Read about Caroline's latest project Do Somthing, Jake on by clicking here and check out Raya Film's site at https://rayafilms.wordpress.com/


By midlandsmovies, Jul 22 2016 01:12PM




New Loughborough shot feature releases first teaser trailer for Do Something Jake.


Shot in the heart of the Midlands new film ‘Do Something, Jake’ from Raya Films is an ambitious feature created partly in the north of Leicestershire. Midlands Movies Mike looks at this new film, and its accompanying ‘making of’ as it attempts to ‘do something’ different in the crime thriller genre.


Made on a zero budget, ‘Do Something, Jake’ was directed by James Smith who went to De Montfort University in Leicester. During its production, filmmaker Mike Mafrici followed the progress of the film, from its auditions right through to the final day of filming giving an insight into its creation.


The film also stars young up-and-coming talent from the Midlands and the documentary provides a fascinating behind-the-scenes understanding into the world of indie film-making. The movie itself showcases Jamie Alderson, Tom Loone, Mia Mills and U.S. actor, Ed Bergtold who are all looking forward to seeing not only the feature movie, but this collaborative 'making-of' that runs alongside too.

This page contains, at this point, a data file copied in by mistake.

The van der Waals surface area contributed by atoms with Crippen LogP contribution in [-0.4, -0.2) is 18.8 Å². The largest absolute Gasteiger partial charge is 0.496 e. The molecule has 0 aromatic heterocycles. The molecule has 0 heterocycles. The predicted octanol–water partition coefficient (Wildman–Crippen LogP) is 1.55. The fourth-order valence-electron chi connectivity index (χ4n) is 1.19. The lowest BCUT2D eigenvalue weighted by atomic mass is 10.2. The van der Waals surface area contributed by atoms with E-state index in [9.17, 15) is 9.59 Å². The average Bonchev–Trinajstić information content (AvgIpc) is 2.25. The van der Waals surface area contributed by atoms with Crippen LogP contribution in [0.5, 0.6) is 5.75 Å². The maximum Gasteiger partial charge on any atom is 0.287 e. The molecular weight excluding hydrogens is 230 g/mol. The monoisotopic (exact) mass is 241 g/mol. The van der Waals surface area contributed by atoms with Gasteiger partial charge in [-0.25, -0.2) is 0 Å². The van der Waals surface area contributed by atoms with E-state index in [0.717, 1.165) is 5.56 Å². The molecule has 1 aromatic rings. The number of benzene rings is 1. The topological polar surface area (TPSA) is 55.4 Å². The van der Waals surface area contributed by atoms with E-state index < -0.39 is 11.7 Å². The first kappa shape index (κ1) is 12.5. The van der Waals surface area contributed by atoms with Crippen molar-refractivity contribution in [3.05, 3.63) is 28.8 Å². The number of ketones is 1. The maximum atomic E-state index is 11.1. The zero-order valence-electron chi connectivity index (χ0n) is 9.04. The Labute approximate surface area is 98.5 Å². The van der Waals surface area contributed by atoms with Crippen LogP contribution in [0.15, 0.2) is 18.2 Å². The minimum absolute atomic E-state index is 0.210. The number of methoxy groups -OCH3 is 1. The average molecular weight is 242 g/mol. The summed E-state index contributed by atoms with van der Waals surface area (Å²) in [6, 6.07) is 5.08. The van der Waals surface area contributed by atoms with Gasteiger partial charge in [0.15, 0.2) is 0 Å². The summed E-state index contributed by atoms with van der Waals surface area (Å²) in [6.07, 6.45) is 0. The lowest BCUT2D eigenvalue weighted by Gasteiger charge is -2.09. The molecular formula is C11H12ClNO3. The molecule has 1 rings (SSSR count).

The production finally wrapped in November 2015 and sourced a mix of skilled and enthusiastic university graduates, professional filmmakers and the support of local businesses and organisations to get the project to the screen.


Now very much in post-production, the film boasts an original orchestral score by composer Nikolas Labrinakos and the filmmakers hope local interest leads to international attention as they market to agents and distributors in the USA.


Mixing noir, criminal menace, comedy and simmering romantic desire, the film tells the story of an unemployed introvert who struggles to learn to read and write. When the woman he secretly loves is threatened he then has to use all his ingenuity to assist her in her time of need.


‘Do Something, Jake’ also hopes to bring an expansive concept to a zero-budget production with slick US-style scripting and dialogue being worked into this uniquely British film. Shot in sumptuous locations, the film crosses genres and uses everything from video games culture to the design of contemporary crime thrillers.


The filmmakers have been influenced by the stalker flicks of ‘Nightcrawler’ (Dan Gilroy, 2014) and the edgy character study of ‘One Hour Photo’ (Mark Romanek, 2002). With a dash of Cohen-esque humour thrown in too, Raya Films are hopeful their new feature will deliver an original movie with international appeal.


"I'm excited to see the completed documentary," explains producer and screenwriter, Caroline Spence. "Mike is such a talented young guy and he's made a great job of editing this tantalising teaser for us”.


She continues, “The cast and crew have invested so much of their time and energy into this whole project and they're buzzing to see the finished feature”.


For more information and further trailers readers can follow on social media below:


Twitter: @DoSomethingJake

Website: www.rayafilms.com

IMDB: http://www.imdb.com/title/tt4856996